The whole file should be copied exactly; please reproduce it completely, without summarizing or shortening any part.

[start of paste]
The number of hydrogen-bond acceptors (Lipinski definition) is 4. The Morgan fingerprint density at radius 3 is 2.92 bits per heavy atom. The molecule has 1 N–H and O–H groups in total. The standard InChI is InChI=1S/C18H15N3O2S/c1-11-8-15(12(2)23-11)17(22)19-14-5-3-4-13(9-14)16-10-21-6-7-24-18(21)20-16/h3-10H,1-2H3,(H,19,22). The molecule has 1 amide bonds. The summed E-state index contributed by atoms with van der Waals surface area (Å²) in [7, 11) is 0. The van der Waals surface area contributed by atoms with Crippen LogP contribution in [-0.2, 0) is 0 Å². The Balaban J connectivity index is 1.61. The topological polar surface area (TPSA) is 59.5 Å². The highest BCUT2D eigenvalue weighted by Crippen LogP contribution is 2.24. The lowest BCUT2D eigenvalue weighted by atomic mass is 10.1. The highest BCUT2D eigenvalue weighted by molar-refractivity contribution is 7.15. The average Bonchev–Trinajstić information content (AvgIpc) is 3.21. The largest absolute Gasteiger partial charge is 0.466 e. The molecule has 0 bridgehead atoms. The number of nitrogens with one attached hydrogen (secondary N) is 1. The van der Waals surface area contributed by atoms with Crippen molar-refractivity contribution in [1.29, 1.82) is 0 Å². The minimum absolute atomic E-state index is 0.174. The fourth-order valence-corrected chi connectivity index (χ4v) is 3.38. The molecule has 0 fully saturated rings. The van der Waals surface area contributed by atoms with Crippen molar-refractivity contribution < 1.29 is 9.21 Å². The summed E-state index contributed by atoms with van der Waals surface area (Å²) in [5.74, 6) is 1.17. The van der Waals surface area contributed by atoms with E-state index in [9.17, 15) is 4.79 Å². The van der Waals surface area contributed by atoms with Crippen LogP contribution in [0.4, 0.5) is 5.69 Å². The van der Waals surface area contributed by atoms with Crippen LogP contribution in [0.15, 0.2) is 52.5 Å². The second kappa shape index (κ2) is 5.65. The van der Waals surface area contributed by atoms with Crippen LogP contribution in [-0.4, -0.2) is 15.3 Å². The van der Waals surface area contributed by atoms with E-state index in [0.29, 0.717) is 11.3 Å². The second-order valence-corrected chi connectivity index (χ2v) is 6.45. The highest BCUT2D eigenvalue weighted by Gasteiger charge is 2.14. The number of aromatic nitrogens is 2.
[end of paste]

The number of hydrogen-bond acceptors (Lipinski definition) is 4. The Morgan fingerprint density at radius 3 is 2.92 bits per heavy atom. The molecule has 1 N–H and O–H groups in total. The standard InChI is InChI=1S/C18H15N3O2S/c1-11-8-15(12(2)23-11)17(22)19-14-5-3-4-13(9-14)16-10-21-6-7-24-18(21)20-16/h3-10H,1-2H3,(H,19,22). The molecule has 1 amide bonds. The summed E-state index contributed by atoms with van der Waals surface area (Å²) in [7, 11) is 0. The van der Waals surface area contributed by atoms with Crippen LogP contribution in [-0.2, 0) is 0 Å². The Balaban J connectivity index is 1.61. The topological polar surface area (TPSA) is 59.5 Å². The highest BCUT2D eigenvalue weighted by Crippen LogP contribution is 2.24. The lowest BCUT2D eigenvalue weighted by atomic mass is 10.1. The highest BCUT2D eigenvalue weighted by molar-refractivity contribution is 7.15. The average Bonchev–Trinajstić information content (AvgIpc) is 3.21. The largest absolute Gasteiger partial charge is 0.466 e. The molecule has 0 bridgehead atoms. The number of nitrogens with one attached hydrogen (secondary N) is 1. The van der Waals surface area contributed by atoms with Crippen molar-refractivity contribution in [1.29, 1.82) is 0 Å². The minimum absolute atomic E-state index is 0.174. The fourth-order valence-corrected chi connectivity index (χ4v) is 3.38. The molecule has 0 fully saturated rings. The van der Waals surface area contributed by atoms with Crippen molar-refractivity contribution < 1.29 is 9.21 Å². The summed E-state index contributed by atoms with van der Waals surface area (Å²) in [5.74, 6) is 1.17. The van der Waals surface area contributed by atoms with E-state index in [9.17, 15) is 4.79 Å². The van der Waals surface area contributed by atoms with Crippen LogP contribution in [0.4, 0.5) is 5.69 Å². The van der Waals surface area contributed by atoms with Crippen LogP contribution in [0.15, 0.2) is 52.5 Å². The second kappa shape index (κ2) is 5.65. The van der Waals surface area contributed by atoms with Crippen LogP contribution in [-0.4, -0.2) is 15.3 Å². The van der Waals surface area contributed by atoms with E-state index in [0.29, 0.717) is 11.3 Å². The second-order valence-corrected chi connectivity index (χ2v) is 6.45. The highest BCUT2D eigenvalue weighted by Gasteiger charge is 2.14. The number of aromatic nitrogens is 2.